HILL: In New York, Governor Andrew Cuomo calling for the federal government to step up, while also offering insight into when businesses can reopen.
GOV. ANDREW CUOMO (D-NY): This is not just government deciding. It's government deciding with private businesses, who now have to take a look at this new normal, this new reality, and tell us how they think they can adjust to it. One of our questions and evaluations is how essential is that business service?
HILL: As the president issues new guidelines, states continue with their own.
GOV. GINA RAIMONDO (D-RI): We're all sick of it, we all wonder is it necessary? Wearing a mask makes it even more difficult, but the answers are it is necessary.
HILL: New mandates for face coverings, stay-at-home orders extended in New York and Wisconsin, which is now partnering with six other Midwestern states to coordinate efforts.
As Americans wait for further instructions, many are hurting. Twenty- two million Americans have filed for unemployment in just four weeks. And with no clear end in sight, scenes like these are becoming more common.
UNIDENTIFIED FEMALE: This stands for emergency.
HILL: Food banks and pantries seeing a surge in need, as donations drop off.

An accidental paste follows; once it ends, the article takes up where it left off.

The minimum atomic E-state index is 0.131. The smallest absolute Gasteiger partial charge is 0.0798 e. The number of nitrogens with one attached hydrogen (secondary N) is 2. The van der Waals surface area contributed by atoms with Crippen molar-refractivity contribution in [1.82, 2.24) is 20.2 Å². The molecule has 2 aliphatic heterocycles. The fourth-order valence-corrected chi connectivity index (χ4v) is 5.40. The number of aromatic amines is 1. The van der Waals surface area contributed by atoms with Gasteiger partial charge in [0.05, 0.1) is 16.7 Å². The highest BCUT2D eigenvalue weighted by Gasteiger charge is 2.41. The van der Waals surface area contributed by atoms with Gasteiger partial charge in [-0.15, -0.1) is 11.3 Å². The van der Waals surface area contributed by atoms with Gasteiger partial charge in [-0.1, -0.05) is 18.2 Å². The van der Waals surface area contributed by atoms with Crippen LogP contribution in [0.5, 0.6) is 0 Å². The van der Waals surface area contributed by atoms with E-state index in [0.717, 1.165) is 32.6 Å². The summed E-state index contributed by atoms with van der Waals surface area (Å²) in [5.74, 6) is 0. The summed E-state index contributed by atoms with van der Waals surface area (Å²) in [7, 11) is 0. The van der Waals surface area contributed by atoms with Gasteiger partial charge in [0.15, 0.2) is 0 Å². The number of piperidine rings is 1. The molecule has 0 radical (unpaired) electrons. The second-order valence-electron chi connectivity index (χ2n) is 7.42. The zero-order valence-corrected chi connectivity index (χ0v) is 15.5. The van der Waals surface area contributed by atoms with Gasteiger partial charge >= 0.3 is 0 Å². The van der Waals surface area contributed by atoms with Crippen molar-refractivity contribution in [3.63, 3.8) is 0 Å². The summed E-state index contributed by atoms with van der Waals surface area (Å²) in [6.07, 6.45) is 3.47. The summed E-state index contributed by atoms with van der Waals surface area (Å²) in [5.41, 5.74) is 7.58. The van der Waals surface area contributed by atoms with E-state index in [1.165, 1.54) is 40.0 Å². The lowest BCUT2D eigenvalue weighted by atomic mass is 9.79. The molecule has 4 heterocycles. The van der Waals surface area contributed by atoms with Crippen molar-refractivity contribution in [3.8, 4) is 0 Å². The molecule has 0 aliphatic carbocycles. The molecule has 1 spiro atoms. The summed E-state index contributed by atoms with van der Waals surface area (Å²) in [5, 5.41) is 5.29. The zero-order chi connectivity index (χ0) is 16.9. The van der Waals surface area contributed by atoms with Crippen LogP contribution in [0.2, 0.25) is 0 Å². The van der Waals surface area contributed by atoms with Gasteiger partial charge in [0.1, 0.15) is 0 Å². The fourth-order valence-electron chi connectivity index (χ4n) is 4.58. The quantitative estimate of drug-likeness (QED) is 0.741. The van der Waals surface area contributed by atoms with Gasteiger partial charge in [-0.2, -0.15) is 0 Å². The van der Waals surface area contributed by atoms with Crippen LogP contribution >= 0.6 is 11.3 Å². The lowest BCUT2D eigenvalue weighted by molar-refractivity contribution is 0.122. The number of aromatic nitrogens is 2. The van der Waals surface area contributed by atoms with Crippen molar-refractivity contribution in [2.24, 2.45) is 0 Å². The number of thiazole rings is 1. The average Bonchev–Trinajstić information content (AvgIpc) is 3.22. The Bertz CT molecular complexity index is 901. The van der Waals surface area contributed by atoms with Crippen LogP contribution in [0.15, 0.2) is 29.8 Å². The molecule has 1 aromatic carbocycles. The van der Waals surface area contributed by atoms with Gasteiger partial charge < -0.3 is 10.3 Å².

In New Jersey, overwhelmed staff and a morgue well over capacity at this nursing home, where 17 bodies were found in a facility that has space for just four.
In yet another change for students, the college board announcing the SAT can be taken at home this fall, if schools, often used as testing sites, remain closed.
And as states push for the federal government to help with testing, Amazon is developing its own. CEO Jeff Bezos telling shareholders, quote, "We think it's worth trying," and saying the company will "share anything we learn."
(on camera): Here in New York, as I mentioned, what's known as New York pause has now been extended. That has been extended through May 15 in the state. In addition the new regulations on face coverings, we learned, apply to anyone over the age of 2.
Back to you.
VAUSE: Erica Hill, thank you for that report.
Now right now, what our future, post-pandemic, will look like remains uncertain. Will we continue to have cocktail hour over Face Time, or work remotely from home?
But what started as a stopgap measure for doctors to see patients is looking likely to be here for good. It's called telemedicine, and doctors are once again, yes, making house calls, kind of. And it's happening the world over.
Joining me now is Dr. Kathleen Jordan, vice president and chief medical officer at St. Francis Memorial Hospital in San Francisco.
Dr. Jordan, thank you for being with us.
DR. KATHLEEN JORDAN, VICE PRESIDENT/CHIEF MEDICAL OFFICER, ST. FRANCIS MEMORIAL HOSPITAL: Thank you for having me.
VAUSE: OK, so right now, keeping your doctor and their clinical, their surgery at a healthy distance, it's part of life. It's sensible, you know, but it's also convenient. It makes life a lot easier.
But what are the other reasons why, and the other benefits that, you know, you believe that telemedicine is going to be kind of the new normal, if you like, from this point on?
JORDAN: It's definitely been proven to be a great tool in this pandemic. It's more than just convenient.